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Learning about crossovers - where to begin?

Discussion in 'Home Theater Projects' started by Kenneth Harden, Mar 16, 2006.

  1. Kenneth Harden

    Kenneth Harden Well-Known Member

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    I will cut to the chase. I would like to learn about designing and making crossovers. Initially, I will be looking at simple, inexpensive 2-way crossovers.

    Any books, websites, etc. where I can learn the basics?

    Are there master designs you normally use, but just use different values of parts to change frequency and other factors?

    Thanks!
     
  2. Patrick Sun

    Patrick Sun Moderator
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    You can start here. But to do it correctly, you need a measuring setup (to capture frequency response of the individual drivers mounted in the front baffle of the speaker, as well as its impedance profile and phase profile, in order to use the crossover design programs, like LspCAD or LEAP, to achieve optimum results).
     
  3. Kenneth Harden

    Kenneth Harden Well-Known Member

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    Thanks Patrick.

    As a long shot, if I have a computer (duh, I'm posting on HTF!), what would it cost for the basic software and hardware to do what is needed for a 'competent' (not Wilson Audio, JM Labs, Harman Internationl stuff) test setup?

    Are we talking a few grand, or tens of thousands?

    Thanks!
     
  4. Patrick Sun

    Patrick Sun Moderator
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    LspCAD and LEAP aren't too cheap, from like $200 for LspCAD standard to $980 for LspCAD pro, or LEAP, which is $795 for enclosure design, and $795 for crossover design or $1495 for both.

    Madisound also offers LEAP designs for a fee.

    If you wanted to do a setup with a microphone to gather driver measurements, here's a link.
     
  5. Kenneth Harden

    Kenneth Harden Well-Known Member

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    Patrick,

    Does not look like FREE designs (unless I missed something), but $30 for a MTM design is a really good deal! Thanks for the lead!
     
  6. Kenneth Harden

    Kenneth Harden Well-Known Member

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    I noticed a lot of the 'free' programs are setup so you put in the drivers T/S parameters, and then you tell it what you have in mind for the crossover, and it will show you the projected frequency responce and all that.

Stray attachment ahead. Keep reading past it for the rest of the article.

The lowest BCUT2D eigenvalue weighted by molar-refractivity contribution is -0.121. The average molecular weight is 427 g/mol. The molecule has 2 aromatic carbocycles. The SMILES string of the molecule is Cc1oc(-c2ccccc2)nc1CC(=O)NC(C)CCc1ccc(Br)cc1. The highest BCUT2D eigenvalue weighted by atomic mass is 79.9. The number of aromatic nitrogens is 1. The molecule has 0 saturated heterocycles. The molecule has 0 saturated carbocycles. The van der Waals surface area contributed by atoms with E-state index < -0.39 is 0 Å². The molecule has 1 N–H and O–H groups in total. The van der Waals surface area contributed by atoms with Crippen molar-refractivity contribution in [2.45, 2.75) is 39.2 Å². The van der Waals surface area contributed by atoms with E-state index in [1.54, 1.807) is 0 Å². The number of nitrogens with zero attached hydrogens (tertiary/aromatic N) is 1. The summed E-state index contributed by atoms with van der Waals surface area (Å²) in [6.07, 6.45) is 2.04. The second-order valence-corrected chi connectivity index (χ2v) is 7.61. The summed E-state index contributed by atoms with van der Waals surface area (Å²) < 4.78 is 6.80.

I need to take a step backwards and learn how to actually DESIGN a crossover - what and how the various compents are. As it is now, I know there are cool little resistors, caps, etc. you solder together and they do stuff [​IMG] - I know nothing about design on them.

    Thanks for the help!
     
  7. Patrick Sun

    Patrick Sun Moderator
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  8. Kenneth Harden

    Kenneth Harden Well-Known Member

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    Agh! Sorry, my bad [​IMG]

    Yeah, the issue I am seeing is the software will show me the output when I feed it crossover designs...but I need to learn about how to make a crossover first! I still can't figure out if it is more of a art or a science!

    Thanks!
     
  9. Joe-M

    Joe-M Member

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    The cookbook is fine for intermediate and advanced reading on the theory of speakers building. For a novice, I recommend Designing, Building, and Testing Your Own Speaker System by David B. Weems. This is a fine book for explaning driver selection, enclosure design and crossover design. Once you read this, you will be more than ready to use the cookbook.

    As a scientist, I can tell you that speaker building isn't a true science. It relies on scientific fact but with the many variables associated with it, it is something of an art as well. But you must start with the basics and go from there.

    I too am somewhat of a novice but but have been spending many hours on the theory and have experience with some two-way designs. I am currently looking at building a three-way system akin to the Genesis Physics 66. This is a three-way design with a tweeter designed by Huw Powell (humanspeakers.com). His web site gives brief but educational essays on various topic in speaker build. He also states his opinions on various other audiophile topics.
    A very good read.
    For a good review of the drivers he builds here is the link: (ldsg.snippets.org/vendors/human.php3)

    Good Luck and happy learning,

    Joe
     
  10. Joe-M

    Joe-M Member

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    a good place to get the books described above is here:
    mfr-eng.com/index.htm